Either way though, people are out of a job and less tax is collected. If it's expected to be short term though, then a progressive tax could make up for the loss in the tax take, going by these examples. (And progressive taxes are common, such as in the US, UK, etc.) Which would mean business as usual with regard to helping people though periods of unemployment.

But if robots are going to create a higher average level of unemployment, more tax to pay for that will have to be collected. A higher progressive tax could be used, but perhaps a better way would be to factor into the business tax the amount of payroll the business pays. Meaning a large payroll relative to the business's profit would reduce the percentage of tax it pays. A simple though probably not very good example...

Effect of robots on a business - chart 3.

In that, if the payroll is greater than the business's profits then the business's tax rate is reduced, um, thus...


So if the payroll was twice the profit, the profit would be taxed at half the tax-rate. (10% instead of 20% in these examples.)

As the payroll is only higher than the profit in these examples when there's no robots, that's the only example this change effects, the total tax dropping and the business profits rising. This does produce a more even spread in the total tax across the three examples though, but a rise in the tax-rate would be required to compensate for the overall drop in the country's tax-take. (And a rise in workers' pay to compensate for the tax-rate rise...)

Anyway, the moral of the story is that if you want to tax the robots, (meaning gains in efficiency that result in less people being needed to run a business), taking into account how much a business pays its employees when deciding its tax-rate would seem a good way to do it.

If you want to have a play with this, the following will possibly load into your spreadsheet after you copy and paste it as a text file...

"Tax Rate",,,20
"Gross Income",,,1000000
"General Expenses",,,400000
"Total Expenses",,,=D3+D4
"Business Profit",,,=D2-D5-D6
"Payroll Tax",,,=D6/100*D1
"Payroll After Tax",,,=D6-D8
"Business Tax",,,=D7/100*D1
"Total Tax",,,=D8+D10
"Bus. After Tax Profit",,,=D7-D10

And this is the alternative Business Tax...


Note that what you're trying to achieve is to both increase the tax rate as the payroll decreases while also increasing the business's profits. Efficiencies are good, so they should increase profits.

(The things I waste my time on... :)
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Check out the Excel/VisualBasic vs Red game of Pong there!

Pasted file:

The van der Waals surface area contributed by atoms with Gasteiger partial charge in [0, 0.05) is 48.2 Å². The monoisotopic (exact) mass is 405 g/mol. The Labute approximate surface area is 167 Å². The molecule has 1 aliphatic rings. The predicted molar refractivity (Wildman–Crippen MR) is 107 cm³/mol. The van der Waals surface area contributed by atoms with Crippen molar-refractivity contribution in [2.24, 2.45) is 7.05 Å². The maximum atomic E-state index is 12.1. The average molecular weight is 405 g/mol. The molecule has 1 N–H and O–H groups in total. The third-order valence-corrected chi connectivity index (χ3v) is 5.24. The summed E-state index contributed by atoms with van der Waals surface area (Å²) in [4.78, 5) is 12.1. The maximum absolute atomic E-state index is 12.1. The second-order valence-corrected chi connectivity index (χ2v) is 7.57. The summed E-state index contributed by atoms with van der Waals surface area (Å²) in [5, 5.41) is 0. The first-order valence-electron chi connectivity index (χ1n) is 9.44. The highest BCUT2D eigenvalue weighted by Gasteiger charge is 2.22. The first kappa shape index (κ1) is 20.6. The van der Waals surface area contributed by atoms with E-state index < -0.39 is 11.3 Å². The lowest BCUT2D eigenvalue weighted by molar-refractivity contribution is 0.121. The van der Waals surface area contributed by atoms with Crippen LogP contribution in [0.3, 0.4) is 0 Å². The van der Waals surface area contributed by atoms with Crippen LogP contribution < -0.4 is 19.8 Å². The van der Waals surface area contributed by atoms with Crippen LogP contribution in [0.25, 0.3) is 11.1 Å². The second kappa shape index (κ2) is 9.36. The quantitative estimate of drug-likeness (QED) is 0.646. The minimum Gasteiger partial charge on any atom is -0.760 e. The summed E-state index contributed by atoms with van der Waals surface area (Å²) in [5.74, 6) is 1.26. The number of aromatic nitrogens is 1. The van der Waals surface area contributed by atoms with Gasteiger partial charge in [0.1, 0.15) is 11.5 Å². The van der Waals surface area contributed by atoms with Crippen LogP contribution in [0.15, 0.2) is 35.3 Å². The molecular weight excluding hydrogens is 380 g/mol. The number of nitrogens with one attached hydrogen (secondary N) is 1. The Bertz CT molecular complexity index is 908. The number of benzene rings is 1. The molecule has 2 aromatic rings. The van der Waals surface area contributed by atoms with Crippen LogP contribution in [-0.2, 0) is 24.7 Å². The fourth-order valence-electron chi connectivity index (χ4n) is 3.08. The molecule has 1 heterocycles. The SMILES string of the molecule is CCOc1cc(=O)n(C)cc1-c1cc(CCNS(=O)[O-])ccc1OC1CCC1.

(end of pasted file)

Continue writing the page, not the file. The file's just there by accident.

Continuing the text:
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Putin: "Who let them out of the country?!" Trump: "Who let them into the country?!"

Pussy Riot in Texas...

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Summary would be an income for families with young children and a reduction in the superannuation rate. The details are a bit of a mess, (so the arguments will be about the details and not the concept as a whole), but those are reasonable places to start if you plan to introduce a UBI gradually. Equally though, that gradual approach is a way to see the idea die on the vine before it gets to being universal.
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"Scientists have generally believed that dendrites meekly sent currents they received from the cell’s synapse (the junction between two neurons) to the soma, which in turn generated an electrical impulse. Those short electrical bursts, known as somatic spikes, were thought to be at the heart of neural computation and learning. But the new study demonstrated that dendrites generate their own spikes 10 times more often than the somas." From here...

And to add to that, the dendrite spikes are only digital some of the time.

"Explanations exist; they have existed for all time; there is always a simple explanation for everything — neat, plausible, and wrong." (To paraphrase:)
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Interesting graphs here...

While the first graph shows that participation in the labour force has been increasing in every country looked at except for the US and Sweden, it's much more interesting in the graphs broken down by age and gender. For those 24 and under, gender participation looks much the same, with a general decline being put down to more participating in education.

For those 25 and over though, male participation has been declining while female participation has been increasing. And except for Japan, females now outnumber males in the work force for those between 25 and 54.

Ignoring the male/female mix (and Sweden), is the US's decline due to the US leading the trend here and the other countries will eventually follow, or is the US an anomaly for some reason or another?

(Note that 'work force' means those working and those seeking work. This is not about the level of unemployment.)
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Just in case any of you missed the announcement, you can't cross-post to LJ at the moment...

I wonder if it's because of bandwidth issues, or because too many LJers have been moving to DW?
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Labour very comfortably won the bi-election in Mt Albert...

Labour - Jacinda Ardern: 10,000.
Greens - Julie Anne Genter: 1489.
The Opportunities Party - Geoff Simmons: 600.

(Yes - that round ten thousand is correct.)

TOP won't be very happy with that result given the National Party wasn't even standing, but at least it's near 5% of the vote which is the threshold for parties in New Zealand's general elections. And the voter turnout was only about 30%, so it's not as though Mt Albert cared much about this election.
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This is a test to see if my tags retain their upper-case letters. So, I'm tagging this post with "Testing a Tag"...